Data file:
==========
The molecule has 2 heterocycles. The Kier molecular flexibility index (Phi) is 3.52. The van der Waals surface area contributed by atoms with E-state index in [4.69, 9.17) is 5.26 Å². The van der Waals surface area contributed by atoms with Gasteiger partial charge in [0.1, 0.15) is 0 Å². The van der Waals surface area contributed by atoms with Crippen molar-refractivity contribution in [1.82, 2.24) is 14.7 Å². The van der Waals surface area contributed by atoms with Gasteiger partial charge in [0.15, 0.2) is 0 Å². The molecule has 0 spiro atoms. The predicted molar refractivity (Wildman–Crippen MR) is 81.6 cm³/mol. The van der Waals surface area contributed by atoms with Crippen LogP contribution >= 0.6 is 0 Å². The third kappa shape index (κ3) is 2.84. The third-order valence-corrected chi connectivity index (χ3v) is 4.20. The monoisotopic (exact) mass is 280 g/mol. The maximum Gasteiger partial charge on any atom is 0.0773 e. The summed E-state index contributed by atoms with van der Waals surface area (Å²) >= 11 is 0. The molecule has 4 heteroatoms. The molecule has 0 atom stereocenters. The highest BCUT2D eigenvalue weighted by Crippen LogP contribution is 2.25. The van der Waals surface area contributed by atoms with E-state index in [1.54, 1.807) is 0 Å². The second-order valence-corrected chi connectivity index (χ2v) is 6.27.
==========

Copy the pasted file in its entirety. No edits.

The molecule has 2 heterocycles. The Kier molecular flexibility index (Phi) is 3.52. The van der Waals surface area contributed by atoms with E-state index in [4.69, 9.17) is 5.26 Å². The van der Waals surface area contributed by atoms with Gasteiger partial charge in [0.1, 0.15) is 0 Å². The van der Waals surface area contributed by atoms with Crippen molar-refractivity contribution in [1.82, 2.24) is 14.7 Å². The van der Waals surface area contributed by atoms with Gasteiger partial charge in [0.15, 0.2) is 0 Å². The molecule has 0 spiro atoms. The predicted molar refractivity (Wildman–Crippen MR) is 81.6 cm³/mol. The van der Waals surface area contributed by atoms with Crippen LogP contribution >= 0.6 is 0 Å². The third kappa shape index (κ3) is 2.84. The third-order valence-corrected chi connectivity index (χ3v) is 4.20. The monoisotopic (exact) mass is 280 g/mol. The maximum Gasteiger partial charge on any atom is 0.0773 e. The summed E-state index contributed by atoms with van der Waals surface area (Å²) >= 11 is 0. The molecule has 4 heteroatoms. The molecule has 0 atom stereocenters. The highest BCUT2D eigenvalue weighted by Crippen LogP contribution is 2.25. The van der Waals surface area contributed by atoms with E-state index in [1.54, 1.807) is 0 Å². The second-order valence-corrected chi connectivity index (χ2v) is 6.27.